This release features all the changes of the North American release, plus the following additional changes:

Text changes

  • The original Japanese script is restored.

Audiovisual Changes

Super Mario 64 (U).png
The North American version.
SM64 TitleScreen NTSC-J-SE.png
Super Mario 64: Shindō Pack Taiō Version
The easter egg and compatibility notice.
  • The copyright date on the title screen is updated to reflect the release date of Super Mario 64: Shindō Pack Taiō Version. The trademark symbol is changed.
  • A notice in the lower right corner of the intro screen informs players that this release is compatible with the Rumble Pak.
  • If the player presses Z Button on the intro screen, the background will be filled with images of Mario's face. These faces are copied from the frame buffer, so they move in synchronisation with the the modeled Mario face.
  • The voice line "So long-a Bowser" is changed to "Buh-bye!", since Bowser's name is Kuppa in Japan.
  • Mario's Double Jump sound a higher pitched version of the same sound from the European and Australian version.
  • One of Mario's single Jump sounds is higher-pitched.

Gameplay Changes

  • The game is compatible with the Rumble Pak

Pre-release and unused content

Main article: List of Super Mario 64 pre-release and unused content

The most notable unused content is the Blargg, which is still in the game's data, that would appear in the Lethal Lava Land, Bowser in the Fire Sea, And Wing Mario over the Rainbow stages. Also, Big Boo held a key instead of a Star inside of him. The purpose of the keys was to unlock a variety of the various doors in Big Boo's Haunt - there was even a "key counter". 32 levels were planned for the game, but only fifteen of them made it into the final product.

Reception

Super Mario 64 received critical acclaim, garnering a score of 9.8 from IGN, 9.4 from GameSpot, and 9.75 from Game Informer. Although it was criticized for its camera system and difficulty, it was praised for its graphics, level design, soundtrack, and the Mario series shift from 2D to 3D.

Sometime after the game's release, rumors about secret glitches, stars, and hidden characters circulated. Among the most famous is the widely publicized hoax that Luigi was hidden and fully playable, causing bogus rumors to circulate on how to unlock him.

Super Mario 64 is the best selling game for the Nintendo 64, selling 11.62 million copies worldwide, as of December 31, 2009.

Glitches

Main article: List of Super Mario 64 glitches

A famous glitch is the Backwards Long Jump, which will let the player slide upward on any staircase, including the Endless Stairs. Another famous glitch is the Black Room of Death, which traps the player behind the boundaries of the castle walls. It could be achieved using several ways, including using the Backwards Long Jump glitch. Another rather known glitch is the cloning glitch, often used to collect more coins than the actual number of coins in the game.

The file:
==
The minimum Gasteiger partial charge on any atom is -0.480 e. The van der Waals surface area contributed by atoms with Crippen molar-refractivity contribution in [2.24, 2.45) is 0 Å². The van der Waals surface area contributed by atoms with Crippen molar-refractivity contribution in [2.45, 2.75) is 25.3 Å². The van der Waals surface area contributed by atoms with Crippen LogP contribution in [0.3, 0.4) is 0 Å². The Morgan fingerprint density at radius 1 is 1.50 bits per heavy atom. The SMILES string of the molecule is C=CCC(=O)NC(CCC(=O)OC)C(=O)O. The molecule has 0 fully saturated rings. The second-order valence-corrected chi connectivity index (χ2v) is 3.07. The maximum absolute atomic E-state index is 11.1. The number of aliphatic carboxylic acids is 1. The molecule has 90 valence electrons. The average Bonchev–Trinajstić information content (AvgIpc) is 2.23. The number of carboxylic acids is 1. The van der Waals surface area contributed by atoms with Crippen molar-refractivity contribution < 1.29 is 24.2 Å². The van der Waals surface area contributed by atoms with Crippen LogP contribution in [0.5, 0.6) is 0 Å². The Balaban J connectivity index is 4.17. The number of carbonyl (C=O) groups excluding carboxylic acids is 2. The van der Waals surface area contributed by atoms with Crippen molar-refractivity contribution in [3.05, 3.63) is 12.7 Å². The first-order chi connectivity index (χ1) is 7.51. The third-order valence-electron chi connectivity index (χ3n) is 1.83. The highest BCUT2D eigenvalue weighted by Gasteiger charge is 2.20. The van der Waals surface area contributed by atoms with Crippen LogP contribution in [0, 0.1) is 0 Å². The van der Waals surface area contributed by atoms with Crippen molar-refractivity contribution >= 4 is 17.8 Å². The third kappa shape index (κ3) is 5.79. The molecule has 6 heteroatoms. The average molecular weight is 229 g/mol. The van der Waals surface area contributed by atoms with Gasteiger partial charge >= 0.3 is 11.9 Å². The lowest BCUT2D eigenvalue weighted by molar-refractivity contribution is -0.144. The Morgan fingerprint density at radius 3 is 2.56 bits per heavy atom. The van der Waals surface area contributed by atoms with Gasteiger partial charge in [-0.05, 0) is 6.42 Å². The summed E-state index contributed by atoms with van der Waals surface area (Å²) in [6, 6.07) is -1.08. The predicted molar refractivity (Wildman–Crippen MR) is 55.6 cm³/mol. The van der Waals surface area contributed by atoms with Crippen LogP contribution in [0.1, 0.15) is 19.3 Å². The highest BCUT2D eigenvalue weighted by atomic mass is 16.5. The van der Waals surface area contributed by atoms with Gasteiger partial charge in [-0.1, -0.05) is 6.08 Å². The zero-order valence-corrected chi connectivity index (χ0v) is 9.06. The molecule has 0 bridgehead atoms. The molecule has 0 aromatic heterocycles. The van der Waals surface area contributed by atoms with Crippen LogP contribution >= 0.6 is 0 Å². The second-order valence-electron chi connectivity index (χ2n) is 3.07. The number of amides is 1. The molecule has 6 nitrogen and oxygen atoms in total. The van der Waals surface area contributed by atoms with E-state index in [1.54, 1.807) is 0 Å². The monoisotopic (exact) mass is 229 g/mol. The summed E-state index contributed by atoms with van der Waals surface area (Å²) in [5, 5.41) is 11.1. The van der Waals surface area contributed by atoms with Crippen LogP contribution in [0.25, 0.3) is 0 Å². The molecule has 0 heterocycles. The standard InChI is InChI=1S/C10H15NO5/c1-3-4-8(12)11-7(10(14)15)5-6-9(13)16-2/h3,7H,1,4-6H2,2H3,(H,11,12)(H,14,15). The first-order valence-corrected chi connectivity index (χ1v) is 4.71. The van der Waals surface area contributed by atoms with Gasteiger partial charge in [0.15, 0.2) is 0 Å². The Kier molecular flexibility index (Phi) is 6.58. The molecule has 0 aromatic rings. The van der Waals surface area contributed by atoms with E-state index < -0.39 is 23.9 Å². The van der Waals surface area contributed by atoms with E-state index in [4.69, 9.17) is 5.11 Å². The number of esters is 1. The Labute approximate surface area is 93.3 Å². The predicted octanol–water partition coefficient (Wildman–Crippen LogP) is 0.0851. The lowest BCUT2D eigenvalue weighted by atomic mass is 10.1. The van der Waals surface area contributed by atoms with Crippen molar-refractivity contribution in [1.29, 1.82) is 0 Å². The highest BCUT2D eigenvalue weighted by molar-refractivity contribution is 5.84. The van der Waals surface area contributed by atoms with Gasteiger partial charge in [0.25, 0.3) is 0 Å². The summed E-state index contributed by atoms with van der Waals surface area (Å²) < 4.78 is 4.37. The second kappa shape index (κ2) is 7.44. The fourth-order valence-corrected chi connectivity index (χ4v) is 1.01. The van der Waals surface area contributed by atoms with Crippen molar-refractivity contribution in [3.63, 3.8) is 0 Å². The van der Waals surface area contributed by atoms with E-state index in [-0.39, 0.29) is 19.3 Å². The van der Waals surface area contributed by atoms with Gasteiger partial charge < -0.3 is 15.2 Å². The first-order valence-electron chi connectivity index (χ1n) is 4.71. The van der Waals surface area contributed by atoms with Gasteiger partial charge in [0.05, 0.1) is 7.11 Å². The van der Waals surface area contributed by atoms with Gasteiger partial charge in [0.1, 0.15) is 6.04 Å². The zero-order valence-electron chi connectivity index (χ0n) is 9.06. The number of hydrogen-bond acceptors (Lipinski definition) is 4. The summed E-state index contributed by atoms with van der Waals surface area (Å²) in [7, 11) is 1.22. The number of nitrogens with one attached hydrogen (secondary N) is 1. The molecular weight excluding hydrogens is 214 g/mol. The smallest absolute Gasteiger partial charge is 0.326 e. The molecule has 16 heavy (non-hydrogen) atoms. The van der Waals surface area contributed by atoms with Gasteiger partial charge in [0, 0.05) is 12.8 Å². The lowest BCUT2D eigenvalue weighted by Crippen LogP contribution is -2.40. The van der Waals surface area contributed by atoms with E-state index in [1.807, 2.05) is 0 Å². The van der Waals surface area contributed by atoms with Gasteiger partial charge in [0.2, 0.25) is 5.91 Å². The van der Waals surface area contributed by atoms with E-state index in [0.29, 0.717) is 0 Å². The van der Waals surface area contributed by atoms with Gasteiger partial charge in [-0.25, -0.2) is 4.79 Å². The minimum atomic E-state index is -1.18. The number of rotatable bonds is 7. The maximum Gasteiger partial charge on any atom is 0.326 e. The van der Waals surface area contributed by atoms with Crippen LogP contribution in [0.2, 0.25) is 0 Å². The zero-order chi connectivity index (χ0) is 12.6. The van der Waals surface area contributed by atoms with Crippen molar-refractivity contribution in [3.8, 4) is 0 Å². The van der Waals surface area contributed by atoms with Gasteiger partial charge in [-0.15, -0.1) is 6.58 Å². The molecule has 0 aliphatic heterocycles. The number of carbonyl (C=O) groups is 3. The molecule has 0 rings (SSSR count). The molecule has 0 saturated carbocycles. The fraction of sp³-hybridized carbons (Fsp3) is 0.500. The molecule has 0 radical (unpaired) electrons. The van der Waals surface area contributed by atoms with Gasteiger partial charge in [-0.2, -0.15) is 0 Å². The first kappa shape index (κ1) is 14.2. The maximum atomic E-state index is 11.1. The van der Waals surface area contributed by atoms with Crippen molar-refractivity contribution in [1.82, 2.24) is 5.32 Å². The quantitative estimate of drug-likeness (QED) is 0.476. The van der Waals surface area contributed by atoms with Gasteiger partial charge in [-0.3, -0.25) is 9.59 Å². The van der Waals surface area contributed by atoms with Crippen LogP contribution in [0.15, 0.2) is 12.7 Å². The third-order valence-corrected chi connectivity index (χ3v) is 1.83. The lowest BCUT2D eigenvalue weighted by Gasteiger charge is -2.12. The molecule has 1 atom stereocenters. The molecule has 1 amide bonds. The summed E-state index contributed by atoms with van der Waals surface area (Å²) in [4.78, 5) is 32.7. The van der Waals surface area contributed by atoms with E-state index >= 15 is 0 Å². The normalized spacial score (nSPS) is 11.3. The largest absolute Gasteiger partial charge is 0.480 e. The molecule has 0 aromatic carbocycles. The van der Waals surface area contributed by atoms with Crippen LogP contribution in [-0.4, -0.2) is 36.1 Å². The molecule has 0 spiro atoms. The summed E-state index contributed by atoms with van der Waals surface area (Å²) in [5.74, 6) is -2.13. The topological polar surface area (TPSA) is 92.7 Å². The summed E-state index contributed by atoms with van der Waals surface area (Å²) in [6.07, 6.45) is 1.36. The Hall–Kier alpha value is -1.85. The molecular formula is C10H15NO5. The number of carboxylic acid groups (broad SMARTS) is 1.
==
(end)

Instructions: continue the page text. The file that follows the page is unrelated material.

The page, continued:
As in many other N64 titles, the cartridge can be tilted in the console to achieve messed up results, for example Mario's body will flip horizontally, but he can still be controlled. Also, the music will be heavily corrupted.

In the Japanese in multiple areas of the game, there are unintended invisible walls that the player can bump into. An example is the one in Tall, Tall Mountain just above the wooden log.

The frozen head glitch.

While collecting one of Bowser's keys, if the player can press Camera up Button and looks somewhere, Mario will keep looking that way during the key collection cutscene.

Using a good timed Triple Jump on the slope near the castle, the player can climb the castle without the cannon. Also, when Mario reaches a corner, he can fall down slightly and grab onto a ledge. The player can then pull themselves back up onto the roof, at which point Mario will lose a life. For unknown reasons, he also loses his hat.

Angled Dive

When Mario enters the water, the angle Mario was facing before entering is preserved in a datum, therefore, when the player jumps and lands on dry land, the next dive Mario performs will start with this angle. A few frames afterward, the angle will fix itself and the dive will be completed correctly. Several things "reset" the angle, including grabbing a ledge, shooting from a cannon, changing areas and jumping while facing a slope. This glitch does not affect the dive itself, just the animation.

Staff

Main article: List of Super Mario 64 staff

Game director

  • Shigeru Miyamoto

Assistant directors

  • Yoshiaki Koizumi
  • Takashi Tezuka

Mario face programmer

  • Giles Goddard

Course designers

  • Kenta Usui
  • Naoki Mori
  • Yoshiki Haruhana
  • Makoto Miyanaga
  • Katsuhiko Kanno

Names in other languages

Language Name Meaning
Japanese スーパーマリオ64
Sūpā Mario 64
Super Mario 64
Chinese 超级马里奥64
Chāojí Mǎlǐ'ào 64
神游马力欧
Shényóu Mǎlì'ōu
Super Mario 64 (unofficial in China)

iQue Mario (name of iQue's localization of Super Mario 64 in mainland China)

Trivia

  • Super Mario 64 was one of the games featured at The Art of Video Games exhibition at the Smithsonian American Art Museum in 2012.[8] The game won voting in the "action" category for the Nintendo 64, beating out Banjo-Kazooie and Star Wars: Shadows of the Empire.
  • Like most Nintendo 64 games at the time, Super Mario 64 does not use the full 64-bit capabilities of the console, but actually runs in 32-bit.
  • The music which plays while climbing the endless staircase is a Shepard tone, a sequence of notes which are made to sound as if they are infinitely ascending in tone when in fact they are looping.
  • Super Mario 64 is one of the few mainstream Mario games, along with Super Mario Sunshine, to not have a single reference to Luigi.

References

  1. ^ Nintendo Direct Presentation - 01.04.2015. Posted to YouTube by Nintendo of Europe on April 1, 2015. Retrieved April 1, 2015.
  2. ^ Super Mario 64 for Wii U Virtual Console on the Nintendo of Japan website. Retrieved April 1, 2015.
  3. ^ http://www.vgchartz.com/game/2278/super-mario-64/
  4. ^ GameSpot - 15 Most Influential Games of All Time
  5. ^ GameFaqs - The top 10 games Ever
  6. ^ Edge Online - The 100 Best Games to Play Today
  7. ^ Official Nintendo Magazine - 100 Best Nintendo Games
  8. ^ http://americanart.si.edu/exhibitions/archive/2012/games/#games

External links